I woke up this morning and saw an article detailing Snapchat's new verification system designed to help cut back the snap spam that seems to be slowly infiltrating the service.
You may not have seen it but if not I will summarise it for you. They basically have you choose from amongst a bunch of images, identifying the ones that have the Snapchat ghost to prove you are a person. It is kind of like a less annoying CAPTCHA.
The problem with this is that the Snapchat ghost is very particular. You could even call it a template. For those of you familiar with template matching, which is what Snapchat is asking you to do to verify your humanity, it's one of the easier tasks in computer vision.
This is an incredibly bad way to verify someone is a person because it is such an easy problem for a computer to solve.
After I read this, I spent around 30 minutes writing up some code in order to make a computer do this. Now there are many ways of solving this problem, HoG probably would have been best or even colour thresholding and PCA for blob recognition but it would take more time, and I'm lazy (read: efficient). I ended up using OpenCV and going with simple thresholding, SURF keypoints and FLANN matching with a uniqueness test to determine that multiple keypoints in the training image weren't being singularly matched in the testing image.
First, I extract the different images from the slide above, then I threshold them and the ghost template to find objects that are that colour. Next, I extract feature points and descriptors from the test image and the template using SURF and match them using FLANN. I only use the "best" matches using a distance metric and then check all the matches for uniqueness to verify one feature in the template isn't matching most of the test features. If the uniqueness is high enough and enough features are found, we call it a ghost.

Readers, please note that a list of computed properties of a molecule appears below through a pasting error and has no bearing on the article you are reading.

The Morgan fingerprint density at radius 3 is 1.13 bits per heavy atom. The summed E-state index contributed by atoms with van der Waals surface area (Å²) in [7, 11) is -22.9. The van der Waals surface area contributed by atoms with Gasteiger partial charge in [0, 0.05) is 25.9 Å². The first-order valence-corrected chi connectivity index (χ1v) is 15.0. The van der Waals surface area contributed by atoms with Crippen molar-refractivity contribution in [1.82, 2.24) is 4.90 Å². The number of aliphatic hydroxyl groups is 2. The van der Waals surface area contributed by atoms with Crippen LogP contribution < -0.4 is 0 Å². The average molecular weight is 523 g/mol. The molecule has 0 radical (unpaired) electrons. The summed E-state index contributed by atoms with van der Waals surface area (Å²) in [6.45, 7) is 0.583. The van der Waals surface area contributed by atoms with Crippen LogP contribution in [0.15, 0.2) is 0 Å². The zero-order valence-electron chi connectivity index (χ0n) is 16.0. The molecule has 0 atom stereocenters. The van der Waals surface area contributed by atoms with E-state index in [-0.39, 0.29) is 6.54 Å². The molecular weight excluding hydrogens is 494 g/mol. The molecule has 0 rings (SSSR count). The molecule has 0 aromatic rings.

With very little effort, my code was able to "find the ghost" in the above example with 100 per cent accuracy. I'm not saying it is perfect, far from it. I'm just saying that if it takes someone less than an hour to train a computer to break an example of your human verification system, you are doing something wrong. There are a ton of ways to do this using computer vision, all of them quick and effective. It's a numbers game with computers and Snapchat's verification system is losing.
This post originally appeared on the author's blog, and it was republished with permission.
Steven Hickson is an avidtechnical blogger and current graduate student researcher at Georgia Institute of Technology. He graduated magna cum laude with a degree in Computer Engineering from Clemson University before moving on to the Department of Defence. After consulting and working at the DoD, Steven decided to pursue his PhD with a focus in computer vision, robotics, and embedded systems. His open source libraries are used the world over and they have been featured in places such as Linux User and Developer Magazine, raspberrypi.org, Hackaday, and Lifehacker. In his free time, Steven likes to rock climb, program random bits of code, and play Magic: The Gathering.